First, at its core, the subject of relational theology is a common language and means of exploring and discussing with others the relational nature and activities of God. This is important; and I do not mean to sound obtuse, but before reading this collection of short essays, I would not have understood the need for this book…much less the need for creating or sub-categorizing another field of theology. It would have seemed redundant to me and prone to creating more confusion and division. I think the Bible and much of the theology we have developed from it already support the belief that God is relational, but that begs the question; “What does relational mean from one person to the other?” This brings me to a second point.
In his introduction to the book, Thomas Oord writes that, “Relational theology is like a big umbrella idea under which various theological alternatives reside.” The collection of short essays, and there are over thirty included in this contemporary introduction, have been incredibly helpful to my own understanding of this vast and diverse field of study. My eyes have been opened to new possibilities and my curiosity stoked; I’m hungry for knowledge and eager for lively conversations, all for the purpose of knowing more about the incredible relational nature of the great Creator God.
About the book
As I have mentioned, the book is a collection of thirty-one essays written by almost as many men and women. Each essay or chapter introduces a specific topic under the heading of relational attributes of God and the outworking of those attributes in the Bible, Community, and Christian Mission. Generally speaking, the chapter essays are very concise and high-level views of their respective topics. There are pros and cons to this approach of introducing information and ideas to an audience, and I’ll share more on that in a moment, but on the whole I thought the essays were more than sufficient to present the main point(s) of the chapter subject matter and to stimulate the reader’s thinking.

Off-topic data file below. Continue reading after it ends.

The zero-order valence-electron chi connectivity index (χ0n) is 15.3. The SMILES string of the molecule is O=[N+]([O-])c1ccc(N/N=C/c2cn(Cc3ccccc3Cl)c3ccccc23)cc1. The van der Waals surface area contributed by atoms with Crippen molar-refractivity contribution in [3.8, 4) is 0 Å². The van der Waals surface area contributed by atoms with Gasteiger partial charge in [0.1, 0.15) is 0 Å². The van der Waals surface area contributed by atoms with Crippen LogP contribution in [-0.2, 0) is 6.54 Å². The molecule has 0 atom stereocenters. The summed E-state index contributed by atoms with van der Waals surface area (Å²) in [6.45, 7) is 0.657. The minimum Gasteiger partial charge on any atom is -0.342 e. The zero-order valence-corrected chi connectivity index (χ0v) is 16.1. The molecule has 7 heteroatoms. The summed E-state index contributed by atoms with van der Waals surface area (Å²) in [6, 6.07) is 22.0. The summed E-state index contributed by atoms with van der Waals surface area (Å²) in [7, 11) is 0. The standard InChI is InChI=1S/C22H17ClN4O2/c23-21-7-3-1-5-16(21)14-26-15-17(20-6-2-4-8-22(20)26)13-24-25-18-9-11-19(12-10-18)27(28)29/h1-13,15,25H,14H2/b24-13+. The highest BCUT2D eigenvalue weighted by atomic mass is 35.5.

The chapters are grouped into four main sections, which follow: Doctrine of Theology in Relational Perspective, Biblical Witness in Relational Perspective, The Christian Life in Relational Perspective, and Ethics and Justice in Relational Perspective. Each of these chapter-essays was fascinating to me in their own rights, but I especially enjoyed the chapters on Biblical Witness and Christian Life.
I stated there were pros and cons to the format of this introductory piece and I think the pros are numerous. In this case, a number of extraordinary thinkers have been introduced to an audience they may not have been previously exposed to; this is certainly the case for me and I am thankful for this exposure. Similarly, a great amount of information, both deeply rich and broadly diverse, has been sown. These, I believe, are the great strengths of these short essays. Where the brevity of this style falls short, at least in this case, is the fact that there is no bibliography or recommended resources list. Here I have been introduced to language, ideas, concepts, and challenges to my own thinking that are new to me. My curiosity has been piqued, but the questions raised in my own mind aren’t answered in these short chapters. Where do I go for more information? It seems it would have been of great benefit to include a reading list and an end notes section to assist the hungry reader with direction for deeper study. That one nit aside, I’m grateful for the future conversations this book has sparked in me and look forward to digging deeper into the realms of relational theology. Overall, I think the book is a success in that it introduces a huge scope of study within the confines of one hundred fifteen pages. It utilizes the talents and personality of many men and women to introduce ideas minimizing “one-sidedness” and does so without bogging the reader down with too many details. In my estimation this is a perfect springboard for many deep studies.